What is Ambient Air Monitoring?
… is measuring levels of pollutants in the air. Ambient air monitoring allows DAQ to measure trends in air quality. In addition, monitoring allows the activation of emergency procedures to reduce air pollution events that may present a public health hazard. The results of these measurements are reported in near real time. (Please note that data has not been quality reviewed)
Monitoring air for pollutants is a complex technical task, requiring not only direct measurement, but also measurement standards and quality assurance to ensure that the information provides a correct understanding.
Where is the Air Monitored?
The number of monitoring sites and their locations vary from year to year due to special purpose monitoring, temporary monitoring, and closing sites that are no longer needed. Due to the unique shape and wind patterns in the Las Vegas Valley, high concentration levels occur in different areas for the different pollutants. For example, CO occurs on calm cold days in the lowest (and eastern) part of the valley. In addition, ozone occurs on hot sunny days in the northwest and at higher elevations. Therefore, monitoring sites measure different pollutants based on their location within the valley.
What Role does EPA Play in the Monitoring in Clark County?
Clark County is a local government and U.S. EPA is federal government. EPA provides guidance and local governments perform the work. The locations of the monitoring stations are selected using EPA guidance and in general are established near population areas. The network of monitoring stations consists mostly of what EPA calls ‘State and Local Air Monitoring Stations (SLAMS)’.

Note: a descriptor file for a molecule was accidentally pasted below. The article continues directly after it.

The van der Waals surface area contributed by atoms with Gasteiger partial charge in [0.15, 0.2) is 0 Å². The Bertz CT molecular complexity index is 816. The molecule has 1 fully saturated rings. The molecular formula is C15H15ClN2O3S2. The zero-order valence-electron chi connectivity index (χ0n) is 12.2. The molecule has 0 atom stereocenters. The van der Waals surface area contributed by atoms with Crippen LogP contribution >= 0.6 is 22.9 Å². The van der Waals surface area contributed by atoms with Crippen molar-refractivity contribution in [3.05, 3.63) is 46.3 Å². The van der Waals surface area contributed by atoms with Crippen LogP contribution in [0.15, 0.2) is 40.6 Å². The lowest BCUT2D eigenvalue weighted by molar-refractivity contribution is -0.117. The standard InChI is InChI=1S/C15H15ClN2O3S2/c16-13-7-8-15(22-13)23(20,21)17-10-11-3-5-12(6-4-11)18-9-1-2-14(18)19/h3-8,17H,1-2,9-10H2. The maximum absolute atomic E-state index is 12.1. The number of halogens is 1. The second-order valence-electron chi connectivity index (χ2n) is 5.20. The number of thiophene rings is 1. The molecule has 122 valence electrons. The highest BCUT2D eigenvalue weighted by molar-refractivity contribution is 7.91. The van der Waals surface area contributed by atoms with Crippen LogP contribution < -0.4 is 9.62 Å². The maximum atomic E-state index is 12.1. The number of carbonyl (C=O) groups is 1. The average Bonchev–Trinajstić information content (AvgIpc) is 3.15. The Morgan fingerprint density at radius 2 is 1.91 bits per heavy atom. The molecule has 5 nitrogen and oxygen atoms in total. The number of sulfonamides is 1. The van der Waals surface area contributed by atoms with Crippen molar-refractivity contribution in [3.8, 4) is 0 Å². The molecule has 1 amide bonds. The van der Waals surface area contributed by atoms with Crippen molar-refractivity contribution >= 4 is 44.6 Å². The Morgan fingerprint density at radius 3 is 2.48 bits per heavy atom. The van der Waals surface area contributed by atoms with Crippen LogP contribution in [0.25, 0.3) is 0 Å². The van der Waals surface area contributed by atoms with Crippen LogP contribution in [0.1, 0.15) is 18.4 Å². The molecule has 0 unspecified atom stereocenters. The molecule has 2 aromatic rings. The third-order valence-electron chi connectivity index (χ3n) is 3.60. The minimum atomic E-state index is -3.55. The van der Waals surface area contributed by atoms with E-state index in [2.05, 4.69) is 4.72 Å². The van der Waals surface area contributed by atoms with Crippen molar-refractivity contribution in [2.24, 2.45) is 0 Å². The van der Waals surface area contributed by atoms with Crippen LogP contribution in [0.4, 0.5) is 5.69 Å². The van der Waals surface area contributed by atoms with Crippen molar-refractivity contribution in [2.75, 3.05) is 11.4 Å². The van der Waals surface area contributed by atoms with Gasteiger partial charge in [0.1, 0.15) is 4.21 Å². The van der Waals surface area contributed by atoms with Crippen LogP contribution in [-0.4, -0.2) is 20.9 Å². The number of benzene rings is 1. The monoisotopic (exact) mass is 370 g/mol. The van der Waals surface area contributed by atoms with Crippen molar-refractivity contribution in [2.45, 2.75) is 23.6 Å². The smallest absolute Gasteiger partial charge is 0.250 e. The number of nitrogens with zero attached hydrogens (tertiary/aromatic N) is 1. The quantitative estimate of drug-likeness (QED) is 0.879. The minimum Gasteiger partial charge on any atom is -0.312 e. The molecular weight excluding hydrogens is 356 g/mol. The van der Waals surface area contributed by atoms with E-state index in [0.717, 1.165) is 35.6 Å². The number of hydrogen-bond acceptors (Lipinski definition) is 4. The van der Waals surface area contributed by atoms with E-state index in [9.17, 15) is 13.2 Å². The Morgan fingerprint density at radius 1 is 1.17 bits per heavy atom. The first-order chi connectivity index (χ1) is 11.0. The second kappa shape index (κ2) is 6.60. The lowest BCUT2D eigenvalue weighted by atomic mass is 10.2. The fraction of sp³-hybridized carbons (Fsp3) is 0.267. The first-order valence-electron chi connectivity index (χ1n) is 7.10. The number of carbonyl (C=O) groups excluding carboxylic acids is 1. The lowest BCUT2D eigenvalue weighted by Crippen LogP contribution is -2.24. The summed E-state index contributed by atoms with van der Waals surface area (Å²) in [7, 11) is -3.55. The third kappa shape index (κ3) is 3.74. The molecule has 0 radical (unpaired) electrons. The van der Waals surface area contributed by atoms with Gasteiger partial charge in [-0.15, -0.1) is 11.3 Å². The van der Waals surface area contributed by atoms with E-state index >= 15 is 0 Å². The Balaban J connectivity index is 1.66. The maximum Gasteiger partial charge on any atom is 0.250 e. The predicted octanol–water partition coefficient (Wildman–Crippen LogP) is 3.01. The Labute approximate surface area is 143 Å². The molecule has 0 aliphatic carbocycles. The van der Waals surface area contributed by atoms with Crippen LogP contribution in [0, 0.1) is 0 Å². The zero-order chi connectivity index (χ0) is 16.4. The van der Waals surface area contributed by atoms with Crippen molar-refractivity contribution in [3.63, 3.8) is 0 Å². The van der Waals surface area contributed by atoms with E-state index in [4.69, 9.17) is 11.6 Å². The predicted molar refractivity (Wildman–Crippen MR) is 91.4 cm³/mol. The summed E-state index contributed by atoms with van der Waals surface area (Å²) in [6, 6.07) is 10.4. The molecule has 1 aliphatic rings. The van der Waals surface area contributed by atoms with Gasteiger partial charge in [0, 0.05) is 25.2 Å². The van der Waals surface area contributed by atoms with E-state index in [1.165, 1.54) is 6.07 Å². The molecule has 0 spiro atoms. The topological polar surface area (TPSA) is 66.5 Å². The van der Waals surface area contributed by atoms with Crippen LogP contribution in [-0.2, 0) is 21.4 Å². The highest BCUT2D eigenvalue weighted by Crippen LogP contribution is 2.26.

What is the Purpose of Monitoring Stations?
Most stations are located in neighborhoods to assess exposure levels of the general population. The network also characterizes pollution brought in (transported) into Clark County and background levels natural to Clark County.
What Pollutants are Monitored?
The network contains sub networks for the EPA criteria pollutants PM10, PM2.5, CO, ozone (O3), and NO2 with threshold concentrations that are called National Ambient Air Quality Standards (NAAQS). Current monitoring efforts are primarily focused on ozone, the precursors of ozone and fine particulate matter (PM). Data from the network is used to demonstrate compliance with and/or progress toward meeting ambient air quality standards and to identify pollution trends.
Unlike the other criteria pollutants, the method to monitor Lead (Pb) is not continuous; therefore no “near-real” time measurements are available. A filter based manual particulate sampler is used to collect the samples every 3 days. Then the filters are sent, at the end of each calendar quarter, to the lab in North Carolina to determine the Pb concentrations. The lab sends the results back to our office where it is entered into the EPA’s AQS database.
Click here for the instructions to access the Pb data from the EPA’s AirData web page.
How is Data Collected?
As data is obtained, it is stored electronically on a data-logger at each monitoring site. The data is retrieved from each site over phone lines and is stored electronically on Servers. That data is then reviewed, edited, and after meeting all quality assurance requirements is electronically transmitted to the national EPA database for air monitoring data.
Why No Monitors Along the Las Vegas ´Strip'?
For about 20 years (1985-2005) pollutants were measured at as many as 4 different sites along the strip. The results of this monitoring during the entire period have been low (at or below the detection level of the instruments). Considering the terrain and the wind patterns in the Las Vegas Valley, the monitored results are unsurprising. Therefore, this monitoring has been discontinued.